Money, brain tumours and relationships
Even in the most open relationship, talking about finances can be uncomfortable and it can quickly become a source of conflict. This can become even more of an issue after a brain tumour diagnosis.
If you’re living with a brain tumour, the reality is that you’re likely to need to reduce your working hours or even give up work completely. Partners may also need to spend less time working if they have extra caring responsibilities.
Whether those are short-term measures during treatment or a permanent result of your diagnosis, couples can often find it harder to make ends meet.
There may also be extra costs that you hadn’t budgeted for, like accessibility equipment, adaptations to your home and travelling to hospital appointments.
Ed from Kent was diagnosed with a Grade 4 glioblastoma in June 2018 after he collapsed at work. He and his wife have recently been using the relationship service the Charity offers in partnership with Relate to help support him as a husband and father.
“My wife and I had been together for 10 years when I was diagnosed. Until then, our relationship had been so carefree. From day one, we knew that we had a long-term future together and we had a good grasp of what we both wanted that to look like too. However, my diagnosis threw all that into question overnight. We did still get married just nine months later and we soon welcomed our first child after going through IVF.
“The diagnosis really changed how I viewed myself and how I felt that other people saw me too. All of a sudden, I needed help and support to complete what should be really simple tasks. I thought that I had become a burden – someone who needed caring for – and it really knocked my confidence. This resulted in a total lack of interest in the physical side of a relationship.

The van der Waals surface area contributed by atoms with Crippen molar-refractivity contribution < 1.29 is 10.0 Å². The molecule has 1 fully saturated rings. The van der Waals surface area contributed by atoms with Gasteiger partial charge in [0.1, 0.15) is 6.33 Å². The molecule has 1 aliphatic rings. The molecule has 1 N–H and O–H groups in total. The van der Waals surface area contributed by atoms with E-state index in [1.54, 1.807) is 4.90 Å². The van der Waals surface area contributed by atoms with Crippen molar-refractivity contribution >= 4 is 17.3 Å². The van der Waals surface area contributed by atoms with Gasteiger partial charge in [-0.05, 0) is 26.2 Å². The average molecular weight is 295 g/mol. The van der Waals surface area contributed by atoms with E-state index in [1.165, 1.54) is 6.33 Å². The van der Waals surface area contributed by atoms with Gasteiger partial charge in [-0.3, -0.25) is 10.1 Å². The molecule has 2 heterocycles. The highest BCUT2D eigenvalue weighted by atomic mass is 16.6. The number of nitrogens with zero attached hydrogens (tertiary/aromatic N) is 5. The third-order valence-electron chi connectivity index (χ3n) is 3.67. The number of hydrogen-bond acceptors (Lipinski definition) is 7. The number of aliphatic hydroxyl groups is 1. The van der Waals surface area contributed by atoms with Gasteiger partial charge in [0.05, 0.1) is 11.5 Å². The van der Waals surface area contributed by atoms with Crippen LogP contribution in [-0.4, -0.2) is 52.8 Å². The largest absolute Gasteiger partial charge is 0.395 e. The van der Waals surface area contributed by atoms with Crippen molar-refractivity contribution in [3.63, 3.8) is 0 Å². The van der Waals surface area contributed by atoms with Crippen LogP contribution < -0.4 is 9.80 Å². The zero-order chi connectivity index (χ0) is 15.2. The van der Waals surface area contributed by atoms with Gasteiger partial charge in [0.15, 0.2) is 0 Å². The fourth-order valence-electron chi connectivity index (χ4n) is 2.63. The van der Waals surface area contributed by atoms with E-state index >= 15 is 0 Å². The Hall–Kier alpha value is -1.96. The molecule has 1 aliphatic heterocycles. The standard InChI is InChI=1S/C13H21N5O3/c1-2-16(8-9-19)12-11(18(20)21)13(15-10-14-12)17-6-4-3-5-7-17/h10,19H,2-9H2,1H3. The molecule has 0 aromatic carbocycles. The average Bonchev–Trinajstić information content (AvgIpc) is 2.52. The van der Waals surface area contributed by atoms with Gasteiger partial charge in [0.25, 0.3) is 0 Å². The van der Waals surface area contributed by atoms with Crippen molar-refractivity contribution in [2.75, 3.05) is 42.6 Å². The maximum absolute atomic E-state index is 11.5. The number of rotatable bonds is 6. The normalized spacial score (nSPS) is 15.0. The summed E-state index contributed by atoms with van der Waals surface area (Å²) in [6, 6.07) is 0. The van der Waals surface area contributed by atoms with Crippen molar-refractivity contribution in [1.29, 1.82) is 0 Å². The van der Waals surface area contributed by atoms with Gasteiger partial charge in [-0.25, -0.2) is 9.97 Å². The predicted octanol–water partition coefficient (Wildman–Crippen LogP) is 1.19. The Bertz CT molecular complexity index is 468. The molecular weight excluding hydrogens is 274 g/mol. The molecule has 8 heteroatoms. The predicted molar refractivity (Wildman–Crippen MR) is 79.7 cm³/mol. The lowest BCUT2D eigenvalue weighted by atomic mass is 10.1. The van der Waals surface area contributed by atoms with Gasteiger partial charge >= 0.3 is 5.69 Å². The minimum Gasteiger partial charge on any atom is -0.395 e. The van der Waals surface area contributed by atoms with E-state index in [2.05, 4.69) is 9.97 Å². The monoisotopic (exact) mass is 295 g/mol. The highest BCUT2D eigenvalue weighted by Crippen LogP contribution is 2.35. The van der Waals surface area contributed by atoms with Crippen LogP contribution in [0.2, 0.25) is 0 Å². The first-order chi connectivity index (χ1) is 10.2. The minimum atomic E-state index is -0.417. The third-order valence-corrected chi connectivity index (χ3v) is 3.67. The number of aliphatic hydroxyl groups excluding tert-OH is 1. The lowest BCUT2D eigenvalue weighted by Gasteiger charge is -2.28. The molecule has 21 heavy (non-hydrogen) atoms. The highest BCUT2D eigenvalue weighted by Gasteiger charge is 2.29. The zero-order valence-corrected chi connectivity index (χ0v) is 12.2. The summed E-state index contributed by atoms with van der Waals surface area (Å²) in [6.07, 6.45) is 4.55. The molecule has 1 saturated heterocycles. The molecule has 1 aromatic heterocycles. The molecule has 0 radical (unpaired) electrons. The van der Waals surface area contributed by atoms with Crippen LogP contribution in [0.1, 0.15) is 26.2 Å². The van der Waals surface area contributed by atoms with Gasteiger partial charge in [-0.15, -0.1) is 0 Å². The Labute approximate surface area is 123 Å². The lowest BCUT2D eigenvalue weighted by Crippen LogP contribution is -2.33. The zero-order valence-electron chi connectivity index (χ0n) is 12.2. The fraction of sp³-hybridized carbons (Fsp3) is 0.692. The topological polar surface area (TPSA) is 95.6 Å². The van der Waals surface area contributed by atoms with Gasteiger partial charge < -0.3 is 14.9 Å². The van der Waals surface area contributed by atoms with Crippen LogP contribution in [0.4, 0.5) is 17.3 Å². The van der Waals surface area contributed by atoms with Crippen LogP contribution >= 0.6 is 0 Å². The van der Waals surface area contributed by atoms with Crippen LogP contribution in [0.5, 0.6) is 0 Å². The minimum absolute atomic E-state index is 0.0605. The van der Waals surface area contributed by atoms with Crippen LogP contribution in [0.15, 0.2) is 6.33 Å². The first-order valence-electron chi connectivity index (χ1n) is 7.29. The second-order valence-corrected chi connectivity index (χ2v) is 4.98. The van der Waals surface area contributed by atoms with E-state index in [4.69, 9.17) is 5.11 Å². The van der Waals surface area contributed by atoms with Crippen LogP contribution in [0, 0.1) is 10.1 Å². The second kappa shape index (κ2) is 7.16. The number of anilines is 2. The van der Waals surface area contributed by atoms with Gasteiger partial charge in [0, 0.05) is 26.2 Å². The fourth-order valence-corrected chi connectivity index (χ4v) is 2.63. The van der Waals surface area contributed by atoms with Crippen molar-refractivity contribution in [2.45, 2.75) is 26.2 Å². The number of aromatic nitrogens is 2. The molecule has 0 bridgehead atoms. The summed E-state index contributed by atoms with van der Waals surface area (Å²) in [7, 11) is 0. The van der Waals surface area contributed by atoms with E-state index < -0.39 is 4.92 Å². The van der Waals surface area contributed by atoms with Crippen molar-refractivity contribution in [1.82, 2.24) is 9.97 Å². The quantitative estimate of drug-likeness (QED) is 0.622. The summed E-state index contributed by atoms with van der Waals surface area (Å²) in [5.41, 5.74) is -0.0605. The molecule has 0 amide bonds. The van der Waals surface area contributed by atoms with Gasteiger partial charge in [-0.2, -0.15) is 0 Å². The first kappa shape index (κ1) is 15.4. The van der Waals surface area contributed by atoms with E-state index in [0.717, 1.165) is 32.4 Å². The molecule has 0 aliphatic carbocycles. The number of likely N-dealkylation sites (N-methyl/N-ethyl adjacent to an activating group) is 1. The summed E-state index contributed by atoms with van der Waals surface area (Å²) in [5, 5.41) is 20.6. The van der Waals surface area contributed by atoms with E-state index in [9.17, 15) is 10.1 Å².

“The relationship service with Relate was so empathetic. I quickly built a rapport with a professional ear which gave me the confidence to discuss in detail the emotional and practical barriers which were creating the issues in my relationship. We talked openly and real effort was made to understand my situation, offer practical solutions and also understand that sometimes maybe I didn’t want to talk.
“If someone is looking for practical or emotional relationship advice, I can’t recommend it highly enough to help navigate the tricky ways in which a brain tumour diagnosis can impact on a relationship.”
As a result, it’s easy to get into debt, which can put huge stress on your relationship. Especially when you’re already dealing with the other practical and emotional challenges that follow a brain tumour diagnosis.
You don’t need to go through this alone though. Relate offer a wide range of content to help people experiencing relationship difficulties and we’ve teamed up with them to provide our Relationship Support Service for couples and individuals whose relationship has been affected by a brain tumour.
We know that, sadly, some people in our community have seen changes in their loved ones that have led to them being violent or aggressive, although this is rare.
These changes can seem even more worrying in the current situation, but it’s important to remember that if this is something you’re experiencing, your safety is paramount and the current social distancing (or isolation) rules don’t apply if you need to leave your home to escape domestic violence.
If you feel you’re at risk of abuse, remember there’s help and support available, including police response, online support, helplines, refuges and other services.
You are not alone!
This content and our relationship counselling service have been created in partnership with Relate, the leading relationships charity in England and Wales. If you found this information useful, you might also find the following resources by Relate interesting: